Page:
In line with this trend, Uddhav Vaghela (Imperial College London, United Kingdom) and colleagues investigated the feasibility and viability of personalised asthma action plans (PAAPs) by primary and secondary healthcare professionals and patients (18–65 years). Besides anticipated drawbacks such as data overload, quality issues, and overdependence on technology, it was concluded that digital PAAPs, if a validated algorithm is used in close collaboration with key stakeholders, could help improve self-management for patients .
Another closely associated topic is the emerging development of smart inhalers connected to a smartphone aimed to improve inhalation technique and/or adherence. These e-modules (i.e. sensors, chips) are either attached externally (as add-on tools) or integrated in the inhaler and can monitor its use in real-life setting. They offer potential health and economic benefits (i.e. reducing health care consumption by decreasing severe exacerbations and prescriptions of expensive medications), but their added value needs to be confirmed in health-economic analyses .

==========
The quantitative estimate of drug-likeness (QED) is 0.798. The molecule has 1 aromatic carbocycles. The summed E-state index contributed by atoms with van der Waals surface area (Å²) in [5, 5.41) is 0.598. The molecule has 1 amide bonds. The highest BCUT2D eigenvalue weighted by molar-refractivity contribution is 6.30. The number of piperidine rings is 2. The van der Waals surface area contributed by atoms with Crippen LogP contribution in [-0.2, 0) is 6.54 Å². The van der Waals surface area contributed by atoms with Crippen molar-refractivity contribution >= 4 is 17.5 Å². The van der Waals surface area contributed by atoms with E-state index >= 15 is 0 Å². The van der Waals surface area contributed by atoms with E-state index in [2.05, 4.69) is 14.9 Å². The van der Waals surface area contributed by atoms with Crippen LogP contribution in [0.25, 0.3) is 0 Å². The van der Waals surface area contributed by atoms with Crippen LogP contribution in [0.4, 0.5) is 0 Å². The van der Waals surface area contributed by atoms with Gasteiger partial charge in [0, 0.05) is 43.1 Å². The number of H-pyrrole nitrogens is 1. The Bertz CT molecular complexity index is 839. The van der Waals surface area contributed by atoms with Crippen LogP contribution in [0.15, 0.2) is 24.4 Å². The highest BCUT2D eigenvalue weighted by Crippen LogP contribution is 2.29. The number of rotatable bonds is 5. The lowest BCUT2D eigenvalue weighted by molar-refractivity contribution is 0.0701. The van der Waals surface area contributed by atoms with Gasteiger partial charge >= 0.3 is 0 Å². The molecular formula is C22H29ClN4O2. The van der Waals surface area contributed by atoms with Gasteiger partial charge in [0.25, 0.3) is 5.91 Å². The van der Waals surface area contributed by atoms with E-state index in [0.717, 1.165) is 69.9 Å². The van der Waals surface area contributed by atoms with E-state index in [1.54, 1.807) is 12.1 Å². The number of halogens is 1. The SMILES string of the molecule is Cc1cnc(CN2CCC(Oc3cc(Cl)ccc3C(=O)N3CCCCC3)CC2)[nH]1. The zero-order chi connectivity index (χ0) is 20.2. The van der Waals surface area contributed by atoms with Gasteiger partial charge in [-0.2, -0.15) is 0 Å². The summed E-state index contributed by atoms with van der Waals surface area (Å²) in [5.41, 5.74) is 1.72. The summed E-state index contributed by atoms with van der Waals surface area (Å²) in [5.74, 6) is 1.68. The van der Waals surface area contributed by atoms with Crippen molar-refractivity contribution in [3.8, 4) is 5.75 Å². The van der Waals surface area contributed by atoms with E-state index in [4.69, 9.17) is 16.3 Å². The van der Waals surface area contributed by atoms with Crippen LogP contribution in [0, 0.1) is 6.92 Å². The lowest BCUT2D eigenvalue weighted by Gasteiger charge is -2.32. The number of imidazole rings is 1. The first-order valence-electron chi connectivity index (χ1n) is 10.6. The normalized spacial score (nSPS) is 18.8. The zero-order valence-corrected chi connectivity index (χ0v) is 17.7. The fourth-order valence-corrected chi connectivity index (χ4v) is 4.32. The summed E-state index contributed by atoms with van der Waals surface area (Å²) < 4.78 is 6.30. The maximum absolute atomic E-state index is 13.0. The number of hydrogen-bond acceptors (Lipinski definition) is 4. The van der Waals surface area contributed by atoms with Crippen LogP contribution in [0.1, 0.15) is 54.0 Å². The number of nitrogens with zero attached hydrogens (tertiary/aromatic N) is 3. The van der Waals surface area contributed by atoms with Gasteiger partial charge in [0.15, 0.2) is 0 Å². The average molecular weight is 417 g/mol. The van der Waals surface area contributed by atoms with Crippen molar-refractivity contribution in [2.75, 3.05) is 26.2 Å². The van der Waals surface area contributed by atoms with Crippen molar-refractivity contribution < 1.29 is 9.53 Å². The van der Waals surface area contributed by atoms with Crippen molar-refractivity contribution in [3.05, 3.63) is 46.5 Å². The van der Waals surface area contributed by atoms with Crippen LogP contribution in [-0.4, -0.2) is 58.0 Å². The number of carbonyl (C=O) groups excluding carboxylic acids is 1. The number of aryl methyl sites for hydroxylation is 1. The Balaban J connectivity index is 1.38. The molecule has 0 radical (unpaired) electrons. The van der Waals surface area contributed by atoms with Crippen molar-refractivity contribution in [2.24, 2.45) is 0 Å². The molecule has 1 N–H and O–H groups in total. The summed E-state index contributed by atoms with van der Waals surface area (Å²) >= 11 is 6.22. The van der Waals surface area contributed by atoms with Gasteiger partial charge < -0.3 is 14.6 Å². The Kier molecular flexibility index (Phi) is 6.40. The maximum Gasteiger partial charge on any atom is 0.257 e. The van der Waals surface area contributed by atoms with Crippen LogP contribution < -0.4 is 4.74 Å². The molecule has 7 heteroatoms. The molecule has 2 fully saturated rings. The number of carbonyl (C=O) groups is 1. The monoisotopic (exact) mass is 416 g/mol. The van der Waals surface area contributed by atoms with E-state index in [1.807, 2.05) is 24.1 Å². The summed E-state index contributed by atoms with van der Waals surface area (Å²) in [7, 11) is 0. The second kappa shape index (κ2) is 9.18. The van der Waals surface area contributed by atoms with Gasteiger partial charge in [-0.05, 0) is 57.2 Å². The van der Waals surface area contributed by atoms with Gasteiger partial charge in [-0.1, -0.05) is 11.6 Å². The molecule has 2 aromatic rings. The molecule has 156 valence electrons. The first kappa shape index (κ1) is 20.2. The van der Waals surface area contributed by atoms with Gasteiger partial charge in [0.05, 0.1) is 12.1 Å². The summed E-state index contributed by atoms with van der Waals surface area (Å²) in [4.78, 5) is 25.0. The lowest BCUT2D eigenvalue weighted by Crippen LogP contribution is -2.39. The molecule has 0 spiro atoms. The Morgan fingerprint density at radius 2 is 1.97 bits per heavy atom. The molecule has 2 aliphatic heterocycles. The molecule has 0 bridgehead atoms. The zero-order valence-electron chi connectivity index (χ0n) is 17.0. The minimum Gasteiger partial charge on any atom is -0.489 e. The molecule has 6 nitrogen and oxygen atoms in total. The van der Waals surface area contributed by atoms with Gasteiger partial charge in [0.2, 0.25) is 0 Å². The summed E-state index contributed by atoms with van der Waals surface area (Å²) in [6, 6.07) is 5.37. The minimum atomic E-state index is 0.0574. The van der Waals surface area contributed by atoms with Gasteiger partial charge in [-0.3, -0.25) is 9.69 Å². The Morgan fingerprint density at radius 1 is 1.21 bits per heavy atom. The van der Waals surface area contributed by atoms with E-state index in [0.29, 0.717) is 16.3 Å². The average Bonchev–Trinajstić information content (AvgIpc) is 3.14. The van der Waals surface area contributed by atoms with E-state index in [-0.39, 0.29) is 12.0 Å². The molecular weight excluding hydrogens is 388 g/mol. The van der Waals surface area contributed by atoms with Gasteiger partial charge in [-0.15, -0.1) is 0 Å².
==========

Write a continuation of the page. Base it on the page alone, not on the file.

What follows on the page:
One airway concept revived: asthma and upper airways comorbidities
In parallel with the development of biologicals targeting the underlying mechanisms, there has been a revival in appreciating the type 2-conditions associated with and/or affecting concomitant asthma, including atopic dermatitis, allergic rhinitis (AR), and chronic rhinosinusitis (CRS) with and without nasal polyps (CRSwNP; CRSsNP) [17,35-37]. Indeed, several biologicals targeting type 2-pathways (IL-5 and IL-4/13) showed clinical benefits in patients with CRSwNP with or without concomitant asthma [38-40], underscoring the urge to treat all parts of the respiratory system to optimise control in patients with type 2-chronic inflammatory airway disease [17,37,41].